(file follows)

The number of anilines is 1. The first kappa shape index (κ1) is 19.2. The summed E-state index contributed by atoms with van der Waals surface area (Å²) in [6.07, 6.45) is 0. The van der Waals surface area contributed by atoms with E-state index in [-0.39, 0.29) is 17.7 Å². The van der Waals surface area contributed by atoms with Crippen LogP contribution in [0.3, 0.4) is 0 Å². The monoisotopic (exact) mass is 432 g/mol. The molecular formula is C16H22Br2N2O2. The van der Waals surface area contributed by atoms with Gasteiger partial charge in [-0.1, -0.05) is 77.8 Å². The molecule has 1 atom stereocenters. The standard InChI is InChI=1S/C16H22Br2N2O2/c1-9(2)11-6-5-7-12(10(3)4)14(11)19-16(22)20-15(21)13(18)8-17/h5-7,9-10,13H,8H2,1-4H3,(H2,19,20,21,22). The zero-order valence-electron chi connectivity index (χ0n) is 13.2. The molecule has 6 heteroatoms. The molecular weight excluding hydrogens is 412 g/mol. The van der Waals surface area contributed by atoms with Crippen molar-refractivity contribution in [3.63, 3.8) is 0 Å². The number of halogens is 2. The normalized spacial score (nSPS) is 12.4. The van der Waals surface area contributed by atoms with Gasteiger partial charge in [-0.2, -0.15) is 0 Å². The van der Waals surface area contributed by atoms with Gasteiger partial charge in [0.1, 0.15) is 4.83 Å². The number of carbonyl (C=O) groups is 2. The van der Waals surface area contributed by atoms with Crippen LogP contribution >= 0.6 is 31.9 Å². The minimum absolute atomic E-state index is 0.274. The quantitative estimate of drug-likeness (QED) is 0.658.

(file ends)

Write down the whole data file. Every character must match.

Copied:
The number of anilines is 1. The first kappa shape index (κ1) is 19.2. The summed E-state index contributed by atoms with van der Waals surface area (Å²) in [6.07, 6.45) is 0. The van der Waals surface area contributed by atoms with E-state index in [-0.39, 0.29) is 17.7 Å². The van der Waals surface area contributed by atoms with Crippen LogP contribution in [0.3, 0.4) is 0 Å². The monoisotopic (exact) mass is 432 g/mol. The molecular formula is C16H22Br2N2O2. The van der Waals surface area contributed by atoms with Gasteiger partial charge in [-0.1, -0.05) is 77.8 Å². The molecule has 1 atom stereocenters. The standard InChI is InChI=1S/C16H22Br2N2O2/c1-9(2)11-6-5-7-12(10(3)4)14(11)19-16(22)20-15(21)13(18)8-17/h5-7,9-10,13H,8H2,1-4H3,(H2,19,20,21,22). The zero-order valence-electron chi connectivity index (χ0n) is 13.2. The molecule has 6 heteroatoms. The molecular weight excluding hydrogens is 412 g/mol. The van der Waals surface area contributed by atoms with Crippen molar-refractivity contribution in [3.63, 3.8) is 0 Å². The number of halogens is 2. The normalized spacial score (nSPS) is 12.4. The van der Waals surface area contributed by atoms with Gasteiger partial charge in [-0.2, -0.15) is 0 Å². The van der Waals surface area contributed by atoms with Gasteiger partial charge in [0.1, 0.15) is 4.83 Å². The number of carbonyl (C=O) groups is 2. The van der Waals surface area contributed by atoms with Crippen LogP contribution >= 0.6 is 31.9 Å². The minimum absolute atomic E-state index is 0.274. The quantitative estimate of drug-likeness (QED) is 0.658.